Friday, January 17, 2014

Brewers deferred payments

I’ve been coming out with period payroll projections this winter and Aramis Ramirez’s 2014 is a common point of confusion, and sometimes contention, for people.  I don’t blame anyone as contracts can often be convoluted and information difficult to find.  His total salary is technically $16 million, but $6 million of that is deferred to a later date.  This got me wondering about the other players with deferred salary and I thought I’d share what I found.

As discussed above, Ramirez’s 2014 salary stipulates $6 million is deferred.  I use Cot’sContracts for most of my salary information.  Sometimes I'll check B-Ref, but that's only for confirmation if something is called into question.  Neither of these sites listed when or in what quantities the deferred payments were to be made.  It was only by chance that I stumbled upon this article and learned $3M will be paid in 2017 and the other $3 million in 2018.

Ryan Braun’s contract stipulates “$18 million in salary (4 million each in 2016-18 and $3 million each in 2019-20) deferred without interest, to be paid in equal installments each July 1 from 2022 to 2031.”  In other words, the Brewers are to pay Braun $1.8 million over the course of ten years.  Those payments begin the year after Braun’s final option year.  He's also owed $10 million  from a signing bonus.  That's to be paid in equal installments over 4 years, the last two of which are 2014 and 2015.  That's $2.5 million each year.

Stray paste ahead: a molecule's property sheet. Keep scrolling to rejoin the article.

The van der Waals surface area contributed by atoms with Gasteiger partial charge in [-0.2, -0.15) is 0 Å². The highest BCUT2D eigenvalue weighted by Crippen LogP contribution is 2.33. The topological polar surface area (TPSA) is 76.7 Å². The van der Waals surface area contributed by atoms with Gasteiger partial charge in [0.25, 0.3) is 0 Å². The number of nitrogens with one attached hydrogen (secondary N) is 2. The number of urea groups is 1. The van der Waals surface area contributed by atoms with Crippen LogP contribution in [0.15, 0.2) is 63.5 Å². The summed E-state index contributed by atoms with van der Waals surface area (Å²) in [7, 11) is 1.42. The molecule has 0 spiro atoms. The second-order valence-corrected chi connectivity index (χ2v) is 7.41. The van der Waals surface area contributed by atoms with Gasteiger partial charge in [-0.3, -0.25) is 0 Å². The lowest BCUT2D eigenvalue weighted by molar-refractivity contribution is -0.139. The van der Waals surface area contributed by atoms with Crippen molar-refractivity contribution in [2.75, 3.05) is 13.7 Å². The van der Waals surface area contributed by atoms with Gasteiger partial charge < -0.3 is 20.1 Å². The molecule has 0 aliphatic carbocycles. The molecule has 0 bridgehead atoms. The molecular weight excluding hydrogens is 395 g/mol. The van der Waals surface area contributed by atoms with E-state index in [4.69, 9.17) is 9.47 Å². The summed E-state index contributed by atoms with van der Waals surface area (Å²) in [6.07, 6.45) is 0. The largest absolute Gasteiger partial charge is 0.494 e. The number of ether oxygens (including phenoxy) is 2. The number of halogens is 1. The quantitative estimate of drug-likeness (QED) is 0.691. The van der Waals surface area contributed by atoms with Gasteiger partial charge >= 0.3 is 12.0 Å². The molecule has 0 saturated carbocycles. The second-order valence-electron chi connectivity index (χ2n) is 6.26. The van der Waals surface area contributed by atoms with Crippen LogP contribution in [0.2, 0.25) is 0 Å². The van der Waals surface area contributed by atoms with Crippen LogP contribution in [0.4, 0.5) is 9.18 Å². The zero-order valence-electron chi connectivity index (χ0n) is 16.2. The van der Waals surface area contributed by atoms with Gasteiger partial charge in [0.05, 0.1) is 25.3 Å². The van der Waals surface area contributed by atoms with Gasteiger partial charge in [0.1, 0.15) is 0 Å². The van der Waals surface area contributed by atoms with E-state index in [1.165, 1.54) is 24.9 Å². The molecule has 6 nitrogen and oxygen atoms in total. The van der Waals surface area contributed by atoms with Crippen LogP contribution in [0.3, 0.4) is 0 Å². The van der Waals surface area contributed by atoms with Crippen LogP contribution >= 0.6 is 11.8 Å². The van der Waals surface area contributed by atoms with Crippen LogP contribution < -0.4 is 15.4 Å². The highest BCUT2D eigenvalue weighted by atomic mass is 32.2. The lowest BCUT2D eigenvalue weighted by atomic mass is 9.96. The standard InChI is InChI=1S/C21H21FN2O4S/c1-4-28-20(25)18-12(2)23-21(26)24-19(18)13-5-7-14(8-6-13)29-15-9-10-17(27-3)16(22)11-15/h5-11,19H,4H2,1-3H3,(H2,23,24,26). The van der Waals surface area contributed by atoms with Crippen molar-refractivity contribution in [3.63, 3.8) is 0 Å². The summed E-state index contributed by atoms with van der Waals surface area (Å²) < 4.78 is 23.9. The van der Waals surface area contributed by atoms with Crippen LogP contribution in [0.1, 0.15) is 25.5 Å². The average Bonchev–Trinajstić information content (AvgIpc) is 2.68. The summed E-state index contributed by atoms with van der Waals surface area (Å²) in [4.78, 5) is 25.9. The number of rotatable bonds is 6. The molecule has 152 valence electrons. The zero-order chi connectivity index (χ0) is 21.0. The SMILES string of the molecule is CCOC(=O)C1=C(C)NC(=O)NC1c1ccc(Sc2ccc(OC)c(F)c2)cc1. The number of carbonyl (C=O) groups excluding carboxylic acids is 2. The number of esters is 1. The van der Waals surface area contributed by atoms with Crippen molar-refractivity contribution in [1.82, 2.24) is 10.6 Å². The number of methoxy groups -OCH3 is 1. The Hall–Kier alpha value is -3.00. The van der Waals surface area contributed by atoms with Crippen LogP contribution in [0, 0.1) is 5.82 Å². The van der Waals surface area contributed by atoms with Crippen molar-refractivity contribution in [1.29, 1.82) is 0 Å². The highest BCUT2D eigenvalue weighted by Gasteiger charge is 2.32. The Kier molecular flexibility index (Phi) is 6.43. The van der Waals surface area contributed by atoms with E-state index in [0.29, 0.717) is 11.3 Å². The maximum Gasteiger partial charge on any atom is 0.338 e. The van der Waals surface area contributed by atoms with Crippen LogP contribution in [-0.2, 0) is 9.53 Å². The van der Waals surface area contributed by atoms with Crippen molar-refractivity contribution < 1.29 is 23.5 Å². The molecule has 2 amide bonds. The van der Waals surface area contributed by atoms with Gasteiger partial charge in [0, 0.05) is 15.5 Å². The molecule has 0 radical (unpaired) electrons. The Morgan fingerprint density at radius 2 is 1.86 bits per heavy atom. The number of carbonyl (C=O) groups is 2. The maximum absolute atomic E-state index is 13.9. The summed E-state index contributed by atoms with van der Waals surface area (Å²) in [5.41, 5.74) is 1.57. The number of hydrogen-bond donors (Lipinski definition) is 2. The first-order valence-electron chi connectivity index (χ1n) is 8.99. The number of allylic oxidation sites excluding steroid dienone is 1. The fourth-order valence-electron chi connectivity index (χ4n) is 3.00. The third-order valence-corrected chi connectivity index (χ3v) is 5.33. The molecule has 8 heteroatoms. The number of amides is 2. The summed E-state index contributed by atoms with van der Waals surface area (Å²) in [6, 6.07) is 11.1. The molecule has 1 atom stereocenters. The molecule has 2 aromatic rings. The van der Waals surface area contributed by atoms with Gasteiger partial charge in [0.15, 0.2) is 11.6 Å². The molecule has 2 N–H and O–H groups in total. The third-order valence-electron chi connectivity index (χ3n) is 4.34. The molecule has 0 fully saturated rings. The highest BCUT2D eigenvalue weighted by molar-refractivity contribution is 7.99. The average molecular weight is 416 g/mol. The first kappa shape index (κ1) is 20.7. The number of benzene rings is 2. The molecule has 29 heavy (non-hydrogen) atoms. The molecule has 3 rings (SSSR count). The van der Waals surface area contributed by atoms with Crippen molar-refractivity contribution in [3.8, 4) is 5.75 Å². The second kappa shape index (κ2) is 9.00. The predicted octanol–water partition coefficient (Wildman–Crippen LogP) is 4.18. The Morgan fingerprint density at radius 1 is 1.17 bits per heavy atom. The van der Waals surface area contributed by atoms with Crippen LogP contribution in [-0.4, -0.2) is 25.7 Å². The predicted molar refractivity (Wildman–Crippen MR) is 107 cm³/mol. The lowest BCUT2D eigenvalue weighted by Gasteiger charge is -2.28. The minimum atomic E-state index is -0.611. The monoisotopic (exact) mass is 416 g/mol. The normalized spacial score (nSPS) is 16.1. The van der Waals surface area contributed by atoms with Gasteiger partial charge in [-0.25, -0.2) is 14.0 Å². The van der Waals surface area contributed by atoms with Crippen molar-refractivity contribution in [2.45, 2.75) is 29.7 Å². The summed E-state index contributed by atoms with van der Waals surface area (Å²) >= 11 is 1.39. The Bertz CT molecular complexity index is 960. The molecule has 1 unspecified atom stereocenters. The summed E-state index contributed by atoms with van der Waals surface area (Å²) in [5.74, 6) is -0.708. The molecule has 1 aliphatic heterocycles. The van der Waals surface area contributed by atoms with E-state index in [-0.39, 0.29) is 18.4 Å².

Kyle Lohse is the other player whose contract includes deferred salary.  Seven million dollars of his 2013 salary is deferred, to be paid over the years of 2016-2018.  If it’s like Ramirez and Braun’s deferred payments, it’ll be in equal installments.  That’s $2,333,333 for 3 years.

Ramirez’s deferred payments will overlap with the last 2 years of Lohse’s deferred payments.  Assuming I’m correct about the structure of Lohse’s payments, the Brewers will then owe $5.33 million in 2017 and 2018.  It’s possible that could end up being a significant or prohibitive figure.  I don’t think it actually will be, but ownership could easily point to that as a public rationalization not to spend.  Braun’s deferred payments (2022-2031) should not have any real impact on future payroll.

-All salary information in this article comes from Cot's Contract's Brewers page.

1 comment:


    FWIW, the Kyle Lohse deferred money is $2M in 2016, $2M in 2017 and $3M in 2018.